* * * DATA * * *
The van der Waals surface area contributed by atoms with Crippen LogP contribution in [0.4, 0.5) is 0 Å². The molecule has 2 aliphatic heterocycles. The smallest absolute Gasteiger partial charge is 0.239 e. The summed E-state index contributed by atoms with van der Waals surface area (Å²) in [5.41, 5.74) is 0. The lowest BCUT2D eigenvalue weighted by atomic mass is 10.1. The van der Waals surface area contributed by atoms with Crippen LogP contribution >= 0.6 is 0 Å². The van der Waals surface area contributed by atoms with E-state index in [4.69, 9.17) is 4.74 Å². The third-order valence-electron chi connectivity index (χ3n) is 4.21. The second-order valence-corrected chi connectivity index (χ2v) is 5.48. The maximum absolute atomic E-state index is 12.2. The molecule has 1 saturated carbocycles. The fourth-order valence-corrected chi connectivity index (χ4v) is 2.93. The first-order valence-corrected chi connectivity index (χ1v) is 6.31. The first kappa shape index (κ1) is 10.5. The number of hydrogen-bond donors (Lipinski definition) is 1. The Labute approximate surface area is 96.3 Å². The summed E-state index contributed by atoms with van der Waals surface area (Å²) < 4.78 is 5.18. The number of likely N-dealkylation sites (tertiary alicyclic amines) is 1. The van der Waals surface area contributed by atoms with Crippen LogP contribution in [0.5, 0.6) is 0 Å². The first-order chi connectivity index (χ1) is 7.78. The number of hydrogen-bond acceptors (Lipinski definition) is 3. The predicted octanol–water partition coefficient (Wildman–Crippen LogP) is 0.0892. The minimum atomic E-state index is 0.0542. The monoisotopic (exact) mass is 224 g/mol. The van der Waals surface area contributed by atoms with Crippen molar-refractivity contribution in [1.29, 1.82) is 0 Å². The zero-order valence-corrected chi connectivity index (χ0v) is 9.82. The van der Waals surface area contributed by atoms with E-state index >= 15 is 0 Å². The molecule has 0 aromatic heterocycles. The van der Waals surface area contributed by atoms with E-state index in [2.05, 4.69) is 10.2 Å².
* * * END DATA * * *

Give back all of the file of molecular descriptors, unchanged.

The van der Waals surface area contributed by atoms with Crippen LogP contribution in [0.4, 0.5) is 0 Å². The molecule has 2 aliphatic heterocycles. The smallest absolute Gasteiger partial charge is 0.239 e. The summed E-state index contributed by atoms with van der Waals surface area (Å²) in [5.41, 5.74) is 0. The lowest BCUT2D eigenvalue weighted by atomic mass is 10.1. The van der Waals surface area contributed by atoms with Crippen LogP contribution >= 0.6 is 0 Å². The van der Waals surface area contributed by atoms with E-state index in [4.69, 9.17) is 4.74 Å². The third-order valence-electron chi connectivity index (χ3n) is 4.21. The second-order valence-corrected chi connectivity index (χ2v) is 5.48. The maximum absolute atomic E-state index is 12.2. The molecule has 1 saturated carbocycles. The fourth-order valence-corrected chi connectivity index (χ4v) is 2.93. The first-order valence-corrected chi connectivity index (χ1v) is 6.31. The first kappa shape index (κ1) is 10.5. The number of hydrogen-bond donors (Lipinski definition) is 1. The Labute approximate surface area is 96.3 Å². The summed E-state index contributed by atoms with van der Waals surface area (Å²) < 4.78 is 5.18. The number of likely N-dealkylation sites (tertiary alicyclic amines) is 1. The van der Waals surface area contributed by atoms with Crippen LogP contribution in [0.5, 0.6) is 0 Å². The first-order chi connectivity index (χ1) is 7.78. The number of hydrogen-bond acceptors (Lipinski definition) is 3. The predicted octanol–water partition coefficient (Wildman–Crippen LogP) is 0.0892. The minimum atomic E-state index is 0.0542. The monoisotopic (exact) mass is 224 g/mol. The van der Waals surface area contributed by atoms with Crippen molar-refractivity contribution in [1.29, 1.82) is 0 Å². The zero-order valence-corrected chi connectivity index (χ0v) is 9.82. The van der Waals surface area contributed by atoms with E-state index >= 15 is 0 Å². The molecule has 0 aromatic heterocycles. The van der Waals surface area contributed by atoms with E-state index in [2.05, 4.69) is 10.2 Å².